Poland’s Minister of Foreign Affairs joined in on the conflict clearly telling Vilnius that what they are doing to the Poles can’t be strictly Lithuania’s internal case. “Members of the Electoral Action of Poles in Lithuania left the hall in protest against financial repressions for using their own language.” – wrote Poland’s Minister of Foreign Affairs Radosław Sikorski in his Twitter and shared a link to the Electoral Action of Poles in Lithuania’s press release. Leader of the Electoral Action of Poles in Lithuania Valdemar Tomaševski caused a massive scandal during the Europarliament discussion of Dalia Grybauskaite’s final report on Lithania’s EU presidency. The politician told the europarliamentaries that there are language-based repressions in Lithuania, that national minorities even when around 80% of the local population are forbidden to use their native language. In Europe smaller nationalities and national minorities have the right to live freely but “There is no Europe like that in my country” said the leader of Lithuanian Poles to the accompanying applause. Tomaševski was supported by Polands europarliamentary Tomasz Poręba who declared:
Lithuania discriminated the Polish national minorities and this fact did not look good during its presiding in the EU.
Dalia Grybauskaite strikes back. “About Lithuanian Poles. Lithuania supports all international norms. There isn’t a single international organization which states that there is national minority discrimination in Lithuania. I want to personally address Valdemar Tomaševski: I think that your personal political goal is to give Lithuania a bad name on the international arena, here in Europarliament and anywhere you can” replied the Lithuanian president in a hysteric manner.
In the end it’s the same old story in Polish-Lithuanian relations as if there were no attempts at a “reset”. Poland has a conflict with Lithuania, Lithuanian government has one with its own Polish community.
The intense collapse of the shy successes in the “reset” department couldn’t be stopped even by the initiator of the policy social democrat Prime Minister Algirdas Butkevičius. First the PM called the fine given to Boleslav Daškevič unreasonably high but then quickly said that demarches like the one the Electoral Action of Poles in Lithuania undertook on the 13th of January are unacceptable. So the election promises on which the social democrats “surrendered” to the conservatives has grown by one more.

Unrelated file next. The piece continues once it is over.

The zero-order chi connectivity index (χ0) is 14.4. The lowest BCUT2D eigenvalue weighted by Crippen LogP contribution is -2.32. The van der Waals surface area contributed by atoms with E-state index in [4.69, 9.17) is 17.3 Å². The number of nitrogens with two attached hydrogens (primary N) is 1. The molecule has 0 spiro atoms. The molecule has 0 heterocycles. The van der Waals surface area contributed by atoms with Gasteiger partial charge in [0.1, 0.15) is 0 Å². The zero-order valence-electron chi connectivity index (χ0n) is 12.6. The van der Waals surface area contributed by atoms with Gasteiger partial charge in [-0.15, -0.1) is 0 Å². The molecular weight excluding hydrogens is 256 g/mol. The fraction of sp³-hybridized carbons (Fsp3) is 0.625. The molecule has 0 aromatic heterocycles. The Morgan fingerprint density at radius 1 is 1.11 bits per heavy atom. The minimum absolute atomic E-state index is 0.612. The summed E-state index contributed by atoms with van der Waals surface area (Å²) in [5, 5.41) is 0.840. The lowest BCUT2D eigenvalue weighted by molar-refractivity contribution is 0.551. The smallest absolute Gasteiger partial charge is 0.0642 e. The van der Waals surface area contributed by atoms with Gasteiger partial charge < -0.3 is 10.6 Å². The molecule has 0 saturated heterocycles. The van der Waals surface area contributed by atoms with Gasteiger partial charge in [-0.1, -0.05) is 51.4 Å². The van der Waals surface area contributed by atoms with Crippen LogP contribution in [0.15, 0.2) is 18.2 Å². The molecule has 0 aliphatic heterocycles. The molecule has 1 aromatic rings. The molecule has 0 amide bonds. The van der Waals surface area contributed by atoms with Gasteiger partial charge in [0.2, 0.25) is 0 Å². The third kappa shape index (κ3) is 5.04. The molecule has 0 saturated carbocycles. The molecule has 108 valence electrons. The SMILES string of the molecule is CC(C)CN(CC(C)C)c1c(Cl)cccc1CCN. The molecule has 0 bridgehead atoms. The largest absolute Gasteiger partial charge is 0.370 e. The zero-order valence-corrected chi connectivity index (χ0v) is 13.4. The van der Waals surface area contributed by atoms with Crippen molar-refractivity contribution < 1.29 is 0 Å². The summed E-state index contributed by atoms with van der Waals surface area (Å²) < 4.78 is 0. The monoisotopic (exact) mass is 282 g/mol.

Upon closer inspection this drawn-out conflict with Poland and the Polish community has no rational plan or political common sense.
The interstate conflict with Poland contradicts Lithuania’s national interests even in the way Grybauskaite and her conservatives see it. Vilnius and Warsaw have the same views on Ukraine and other Eastern Partnership countries. But Poland can realize its foreign policy course on its own while Lithuania in order to succeed it its vain missionary attempts on the post-Soviet space can’t go in without help from its Southern neighbor. “Lithuania on its own, without the support and approval of Poland can accomplish very little when deciding questions of the Eastern Partnership during its presiding in the EU. Lithuania’s voice when deciding the questions of Ukraine, Georgia or Moldova will be heard only if it’s supported by Poland which has a lot more influential friends in EU than Lithuania” said quite honestly in spring of 2013 by the ex-ambassador of Lithuania to Kiev Vytautas Plečkaitis when asking his compatriots not to quarrel with Poles for the sake of Lithuanian interests.
Rational planning in Lithuanian politicians’ actions can be seen when looking at their internal policy interests rather than their foreign policy.
Then it all becomes clear: a few months before the presidential elections and the parliamentary elections you need to stimulate the electors into going to vote for the aforementioned Landsbergis, his friends, former assistants, press secretaries, his grandson and, of course, for Grybauskaite. The rightwing convervatives can’t think of nothing new, so they use the same worn-out trick: uniting against an external and internal “enemy”. The position of enemy #1 is still reserved for Russia of course, but as insurance it gets bundled with Poland and Lithuanian Poles.
Translated by Pavel Shamshiev.